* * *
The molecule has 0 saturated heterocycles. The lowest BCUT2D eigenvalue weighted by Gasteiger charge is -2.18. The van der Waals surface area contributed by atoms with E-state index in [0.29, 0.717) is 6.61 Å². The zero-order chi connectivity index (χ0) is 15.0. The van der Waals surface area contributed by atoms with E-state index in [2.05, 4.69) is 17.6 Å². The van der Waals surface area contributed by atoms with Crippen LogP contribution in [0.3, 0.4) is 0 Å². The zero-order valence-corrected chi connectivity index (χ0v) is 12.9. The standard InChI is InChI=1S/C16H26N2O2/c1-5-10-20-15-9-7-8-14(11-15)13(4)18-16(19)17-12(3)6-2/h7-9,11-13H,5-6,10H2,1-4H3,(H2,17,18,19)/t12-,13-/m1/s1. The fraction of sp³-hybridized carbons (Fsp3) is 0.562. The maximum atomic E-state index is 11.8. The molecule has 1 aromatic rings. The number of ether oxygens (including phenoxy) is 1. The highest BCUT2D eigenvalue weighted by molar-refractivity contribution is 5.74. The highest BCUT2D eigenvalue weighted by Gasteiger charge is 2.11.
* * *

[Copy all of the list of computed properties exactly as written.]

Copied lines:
The molecule has 0 saturated heterocycles. The lowest BCUT2D eigenvalue weighted by Gasteiger charge is -2.18. The van der Waals surface area contributed by atoms with E-state index in [0.29, 0.717) is 6.61 Å². The zero-order chi connectivity index (χ0) is 15.0. The van der Waals surface area contributed by atoms with E-state index in [2.05, 4.69) is 17.6 Å². The van der Waals surface area contributed by atoms with Crippen LogP contribution in [0.3, 0.4) is 0 Å². The zero-order valence-corrected chi connectivity index (χ0v) is 12.9. The standard InChI is InChI=1S/C16H26N2O2/c1-5-10-20-15-9-7-8-14(11-15)13(4)18-16(19)17-12(3)6-2/h7-9,11-13H,5-6,10H2,1-4H3,(H2,17,18,19)/t12-,13-/m1/s1. The fraction of sp³-hybridized carbons (Fsp3) is 0.562. The maximum atomic E-state index is 11.8. The molecule has 1 aromatic rings. The number of ether oxygens (including phenoxy) is 1. The highest BCUT2D eigenvalue weighted by molar-refractivity contribution is 5.74. The highest BCUT2D eigenvalue weighted by Gasteiger charge is 2.11.